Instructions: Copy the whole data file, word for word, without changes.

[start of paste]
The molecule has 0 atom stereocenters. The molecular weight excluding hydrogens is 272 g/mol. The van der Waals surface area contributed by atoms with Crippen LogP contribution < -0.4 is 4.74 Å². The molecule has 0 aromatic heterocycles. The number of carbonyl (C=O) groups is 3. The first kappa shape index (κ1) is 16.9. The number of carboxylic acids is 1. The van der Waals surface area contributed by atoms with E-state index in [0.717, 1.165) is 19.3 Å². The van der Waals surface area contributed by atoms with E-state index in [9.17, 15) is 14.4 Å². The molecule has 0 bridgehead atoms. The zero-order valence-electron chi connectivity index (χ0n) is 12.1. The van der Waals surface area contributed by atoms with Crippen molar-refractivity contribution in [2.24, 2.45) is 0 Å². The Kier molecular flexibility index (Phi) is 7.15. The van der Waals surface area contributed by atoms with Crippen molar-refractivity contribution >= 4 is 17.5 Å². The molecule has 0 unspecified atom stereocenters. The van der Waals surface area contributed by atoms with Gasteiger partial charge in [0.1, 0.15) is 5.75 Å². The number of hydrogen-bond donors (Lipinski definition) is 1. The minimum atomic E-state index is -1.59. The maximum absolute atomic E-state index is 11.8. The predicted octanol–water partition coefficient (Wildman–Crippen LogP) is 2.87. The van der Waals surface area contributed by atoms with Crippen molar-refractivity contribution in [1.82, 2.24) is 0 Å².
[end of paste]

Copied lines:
The molecule has 0 atom stereocenters. The molecular weight excluding hydrogens is 272 g/mol. The van der Waals surface area contributed by atoms with Crippen LogP contribution < -0.4 is 4.74 Å². The molecule has 0 aromatic heterocycles. The number of carbonyl (C=O) groups is 3. The first kappa shape index (κ1) is 16.9. The number of carboxylic acids is 1. The van der Waals surface area contributed by atoms with E-state index in [0.717, 1.165) is 19.3 Å². The van der Waals surface area contributed by atoms with E-state index in [9.17, 15) is 14.4 Å². The molecule has 0 bridgehead atoms. The zero-order valence-electron chi connectivity index (χ0n) is 12.1. The van der Waals surface area contributed by atoms with Crippen molar-refractivity contribution in [2.24, 2.45) is 0 Å². The Kier molecular flexibility index (Phi) is 7.15. The van der Waals surface area contributed by atoms with Crippen molar-refractivity contribution >= 4 is 17.5 Å². The molecule has 0 unspecified atom stereocenters. The van der Waals surface area contributed by atoms with Gasteiger partial charge in [0.1, 0.15) is 5.75 Å². The number of hydrogen-bond donors (Lipinski definition) is 1. The minimum atomic E-state index is -1.59. The maximum absolute atomic E-state index is 11.8. The predicted octanol–water partition coefficient (Wildman–Crippen LogP) is 2.87. The van der Waals surface area contributed by atoms with Crippen molar-refractivity contribution in [1.82, 2.24) is 0 Å².